Salvatore J. Russo, a retired Bethlehem Steel timekeeper and World War II veteran, died of diabetic complications Sunday at Emeritus Senior Living in Towson. The Cockeysville resident was 94.
Born in Baltimore, he was the son of Florence and Antonio Russo, Italian immigrants who lived on Berger Avenue. After attending the Polytechnic Institute, he worked at the family's Belair Market fruit and produce business in Oldtown.
Family members said he was inducted into the Army in early 1941. He was initially stationed at Fort Belvoir, Va., and was later assigned to the 57th Engineer Combat Battalion. Shortly after the Pearl Harbor attack, he was sent to Australia and was later stationed throughout the Pacific Theater during World War II. He fought at the Battle of Guadalcanal.
According to his discharge papers, Mr. Russo volunteered with three others to remove mines from a portion of Guadalcanal. Together, the four men cleared 225 mines. They were later awarded the Soldier's Medal, an award given by the U.S. Army for actions not directly related to combat situations.
According to the official commendation letter, the mines, which had been buried for some months, were dangerous. Mr. Russo was commended for locating the mines "without the mechanical means with which to locate them." The letter also said his actions "undoubtedly saved many lives" and that he continued to locate and clear mines until ordered to stop because of the mounting danger.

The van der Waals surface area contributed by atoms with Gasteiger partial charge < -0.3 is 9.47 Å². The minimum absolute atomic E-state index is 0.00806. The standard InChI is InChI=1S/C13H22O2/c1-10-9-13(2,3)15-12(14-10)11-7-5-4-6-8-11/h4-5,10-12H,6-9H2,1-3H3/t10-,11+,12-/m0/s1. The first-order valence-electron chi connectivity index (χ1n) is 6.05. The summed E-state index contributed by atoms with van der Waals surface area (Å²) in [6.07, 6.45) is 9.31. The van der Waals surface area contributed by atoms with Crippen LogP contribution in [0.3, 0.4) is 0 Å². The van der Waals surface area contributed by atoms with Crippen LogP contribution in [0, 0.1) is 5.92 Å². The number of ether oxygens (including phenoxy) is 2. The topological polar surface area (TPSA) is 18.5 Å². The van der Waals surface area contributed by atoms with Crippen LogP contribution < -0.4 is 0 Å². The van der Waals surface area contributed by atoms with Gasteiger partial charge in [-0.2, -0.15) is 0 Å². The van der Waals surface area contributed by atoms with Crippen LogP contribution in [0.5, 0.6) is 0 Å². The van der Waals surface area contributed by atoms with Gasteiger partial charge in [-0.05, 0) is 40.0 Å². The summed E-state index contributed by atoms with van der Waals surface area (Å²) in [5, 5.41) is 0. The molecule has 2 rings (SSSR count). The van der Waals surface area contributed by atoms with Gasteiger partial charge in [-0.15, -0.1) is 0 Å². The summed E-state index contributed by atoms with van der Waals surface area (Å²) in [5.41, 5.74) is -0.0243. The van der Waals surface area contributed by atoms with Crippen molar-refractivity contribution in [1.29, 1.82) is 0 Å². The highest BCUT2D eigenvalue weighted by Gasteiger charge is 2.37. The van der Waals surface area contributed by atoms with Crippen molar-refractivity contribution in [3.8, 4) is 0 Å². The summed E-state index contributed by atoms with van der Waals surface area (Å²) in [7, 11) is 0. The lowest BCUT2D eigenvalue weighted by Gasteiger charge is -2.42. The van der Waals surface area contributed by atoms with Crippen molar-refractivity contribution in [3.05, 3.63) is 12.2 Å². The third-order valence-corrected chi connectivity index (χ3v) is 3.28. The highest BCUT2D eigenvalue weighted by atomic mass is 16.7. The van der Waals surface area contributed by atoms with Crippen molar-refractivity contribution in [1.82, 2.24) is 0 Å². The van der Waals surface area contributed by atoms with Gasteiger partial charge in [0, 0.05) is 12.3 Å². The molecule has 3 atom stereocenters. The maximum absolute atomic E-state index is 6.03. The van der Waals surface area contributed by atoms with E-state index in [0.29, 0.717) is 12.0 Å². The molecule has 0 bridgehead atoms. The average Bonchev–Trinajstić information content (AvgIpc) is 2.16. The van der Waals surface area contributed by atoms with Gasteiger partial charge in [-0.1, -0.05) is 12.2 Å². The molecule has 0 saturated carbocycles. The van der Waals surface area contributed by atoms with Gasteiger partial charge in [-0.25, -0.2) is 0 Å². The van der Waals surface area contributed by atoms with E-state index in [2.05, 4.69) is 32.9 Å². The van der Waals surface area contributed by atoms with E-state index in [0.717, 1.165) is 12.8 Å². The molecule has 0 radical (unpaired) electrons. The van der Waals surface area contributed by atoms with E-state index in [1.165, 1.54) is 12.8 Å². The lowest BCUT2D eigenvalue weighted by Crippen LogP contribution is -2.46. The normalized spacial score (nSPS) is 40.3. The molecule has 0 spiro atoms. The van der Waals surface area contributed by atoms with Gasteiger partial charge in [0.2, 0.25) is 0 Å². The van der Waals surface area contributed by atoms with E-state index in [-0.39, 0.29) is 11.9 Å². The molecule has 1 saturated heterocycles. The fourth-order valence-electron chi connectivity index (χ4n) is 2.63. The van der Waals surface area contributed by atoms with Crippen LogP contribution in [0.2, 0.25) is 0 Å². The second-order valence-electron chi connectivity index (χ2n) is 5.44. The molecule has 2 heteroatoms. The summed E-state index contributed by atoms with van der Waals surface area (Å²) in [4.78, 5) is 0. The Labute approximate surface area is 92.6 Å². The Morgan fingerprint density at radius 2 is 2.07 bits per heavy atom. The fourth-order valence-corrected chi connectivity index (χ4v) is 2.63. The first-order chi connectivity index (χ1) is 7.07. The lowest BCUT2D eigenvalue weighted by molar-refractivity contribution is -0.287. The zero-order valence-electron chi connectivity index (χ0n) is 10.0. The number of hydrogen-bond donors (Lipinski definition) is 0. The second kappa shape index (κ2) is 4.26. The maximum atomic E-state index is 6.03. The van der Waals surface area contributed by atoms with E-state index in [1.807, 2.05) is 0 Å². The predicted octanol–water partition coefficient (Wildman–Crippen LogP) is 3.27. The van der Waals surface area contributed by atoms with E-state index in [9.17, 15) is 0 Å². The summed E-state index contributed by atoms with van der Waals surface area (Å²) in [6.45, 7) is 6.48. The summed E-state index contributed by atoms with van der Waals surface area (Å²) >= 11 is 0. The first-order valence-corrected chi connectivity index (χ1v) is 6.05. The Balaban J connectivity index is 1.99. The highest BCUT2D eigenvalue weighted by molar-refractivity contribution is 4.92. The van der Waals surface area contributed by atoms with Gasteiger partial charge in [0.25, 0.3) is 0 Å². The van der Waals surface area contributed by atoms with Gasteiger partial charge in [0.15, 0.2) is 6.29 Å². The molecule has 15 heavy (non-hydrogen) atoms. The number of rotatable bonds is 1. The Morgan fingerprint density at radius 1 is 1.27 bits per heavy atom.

He left military service as a sergeant.
He then began a lengthy career at Bethlehem Steel in Sparrows Point. He was initially a timekeeper and later worked in the accounting department. He retired nearly 30 years ago.
In 1945, he married Norma Virginia House. They were married 67 years until her death last year.
Mr. Russo was an Orioles fan and enjoyed spending time with his grandsons.
Services will be held at 10 a.m. Friday at the Ruck Towson Funeral Home, 1050 York Road.
Survivors include his daughter, Judith Anne Conoscenti of Cockeysville; a sister, Emma Shaffer of Baltimore; two grandsons; and three great-granddaughters.Copyright © 2015, The Baltimore Sun